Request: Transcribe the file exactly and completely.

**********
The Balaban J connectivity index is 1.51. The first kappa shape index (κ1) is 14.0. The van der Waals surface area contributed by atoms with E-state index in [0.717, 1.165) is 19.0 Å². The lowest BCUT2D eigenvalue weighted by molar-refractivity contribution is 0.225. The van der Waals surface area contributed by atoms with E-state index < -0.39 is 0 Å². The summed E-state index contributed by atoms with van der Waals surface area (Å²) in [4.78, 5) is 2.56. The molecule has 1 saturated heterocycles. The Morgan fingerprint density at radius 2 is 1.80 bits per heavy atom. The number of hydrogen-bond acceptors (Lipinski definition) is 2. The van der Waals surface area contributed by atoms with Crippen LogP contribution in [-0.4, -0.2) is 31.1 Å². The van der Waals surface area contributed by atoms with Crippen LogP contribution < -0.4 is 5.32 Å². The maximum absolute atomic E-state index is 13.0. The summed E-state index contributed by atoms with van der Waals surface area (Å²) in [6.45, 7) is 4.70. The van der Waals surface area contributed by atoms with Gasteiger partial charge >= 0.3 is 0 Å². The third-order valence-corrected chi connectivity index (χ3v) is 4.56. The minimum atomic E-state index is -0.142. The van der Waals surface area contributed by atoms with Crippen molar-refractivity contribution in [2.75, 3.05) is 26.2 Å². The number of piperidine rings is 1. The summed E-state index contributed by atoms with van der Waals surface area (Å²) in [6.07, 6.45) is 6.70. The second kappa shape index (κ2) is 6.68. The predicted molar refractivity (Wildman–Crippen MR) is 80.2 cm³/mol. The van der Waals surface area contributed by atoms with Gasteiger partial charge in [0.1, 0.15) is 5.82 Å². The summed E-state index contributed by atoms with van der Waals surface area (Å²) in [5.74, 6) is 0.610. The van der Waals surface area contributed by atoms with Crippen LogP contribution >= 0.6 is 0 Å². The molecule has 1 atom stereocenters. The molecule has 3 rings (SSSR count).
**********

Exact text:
The Balaban J connectivity index is 1.51. The first kappa shape index (κ1) is 14.0. The van der Waals surface area contributed by atoms with E-state index in [0.717, 1.165) is 19.0 Å². The lowest BCUT2D eigenvalue weighted by molar-refractivity contribution is 0.225. The van der Waals surface area contributed by atoms with E-state index < -0.39 is 0 Å². The summed E-state index contributed by atoms with van der Waals surface area (Å²) in [4.78, 5) is 2.56. The molecule has 1 saturated heterocycles. The Morgan fingerprint density at radius 2 is 1.80 bits per heavy atom. The number of hydrogen-bond acceptors (Lipinski definition) is 2. The van der Waals surface area contributed by atoms with Crippen LogP contribution in [-0.4, -0.2) is 31.1 Å². The van der Waals surface area contributed by atoms with Crippen LogP contribution < -0.4 is 5.32 Å². The maximum absolute atomic E-state index is 13.0. The summed E-state index contributed by atoms with van der Waals surface area (Å²) in [6.45, 7) is 4.70. The van der Waals surface area contributed by atoms with Gasteiger partial charge >= 0.3 is 0 Å². The third-order valence-corrected chi connectivity index (χ3v) is 4.56. The minimum atomic E-state index is -0.142. The van der Waals surface area contributed by atoms with Crippen molar-refractivity contribution in [2.75, 3.05) is 26.2 Å². The number of piperidine rings is 1. The summed E-state index contributed by atoms with van der Waals surface area (Å²) in [6.07, 6.45) is 6.70. The second kappa shape index (κ2) is 6.68. The predicted molar refractivity (Wildman–Crippen MR) is 80.2 cm³/mol. The van der Waals surface area contributed by atoms with Gasteiger partial charge in [0.1, 0.15) is 5.82 Å². The summed E-state index contributed by atoms with van der Waals surface area (Å²) in [5.74, 6) is 0.610. The van der Waals surface area contributed by atoms with Crippen LogP contribution >= 0.6 is 0 Å². The molecule has 1 atom stereocenters. The molecule has 3 rings (SSSR count).